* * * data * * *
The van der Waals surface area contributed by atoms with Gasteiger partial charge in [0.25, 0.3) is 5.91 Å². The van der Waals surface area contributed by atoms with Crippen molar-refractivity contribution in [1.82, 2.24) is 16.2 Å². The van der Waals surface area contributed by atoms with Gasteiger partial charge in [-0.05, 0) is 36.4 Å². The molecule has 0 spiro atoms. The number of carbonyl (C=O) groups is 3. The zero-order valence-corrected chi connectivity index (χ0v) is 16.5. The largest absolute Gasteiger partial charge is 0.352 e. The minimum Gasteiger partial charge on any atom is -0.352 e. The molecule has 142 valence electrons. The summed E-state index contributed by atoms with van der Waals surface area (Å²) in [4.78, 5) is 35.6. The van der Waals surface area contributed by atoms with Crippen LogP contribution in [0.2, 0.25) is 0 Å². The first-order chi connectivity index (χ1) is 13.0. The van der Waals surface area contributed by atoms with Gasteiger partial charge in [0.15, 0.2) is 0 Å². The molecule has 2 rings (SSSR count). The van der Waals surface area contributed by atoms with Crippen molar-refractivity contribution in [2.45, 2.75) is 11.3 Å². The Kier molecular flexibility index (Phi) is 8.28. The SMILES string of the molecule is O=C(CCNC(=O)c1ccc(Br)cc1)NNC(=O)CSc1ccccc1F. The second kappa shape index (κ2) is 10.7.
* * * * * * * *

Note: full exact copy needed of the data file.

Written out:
The van der Waals surface area contributed by atoms with Gasteiger partial charge in [0.25, 0.3) is 5.91 Å². The van der Waals surface area contributed by atoms with Crippen molar-refractivity contribution in [1.82, 2.24) is 16.2 Å². The van der Waals surface area contributed by atoms with Gasteiger partial charge in [-0.05, 0) is 36.4 Å². The molecule has 0 spiro atoms. The number of carbonyl (C=O) groups is 3. The zero-order valence-corrected chi connectivity index (χ0v) is 16.5. The largest absolute Gasteiger partial charge is 0.352 e. The minimum Gasteiger partial charge on any atom is -0.352 e. The molecule has 142 valence electrons. The summed E-state index contributed by atoms with van der Waals surface area (Å²) in [4.78, 5) is 35.6. The van der Waals surface area contributed by atoms with Crippen LogP contribution in [0.2, 0.25) is 0 Å². The first-order chi connectivity index (χ1) is 13.0. The van der Waals surface area contributed by atoms with Gasteiger partial charge in [0.15, 0.2) is 0 Å². The molecule has 2 rings (SSSR count). The van der Waals surface area contributed by atoms with Crippen molar-refractivity contribution in [2.45, 2.75) is 11.3 Å². The Kier molecular flexibility index (Phi) is 8.28. The SMILES string of the molecule is O=C(CCNC(=O)c1ccc(Br)cc1)NNC(=O)CSc1ccccc1F. The second kappa shape index (κ2) is 10.7.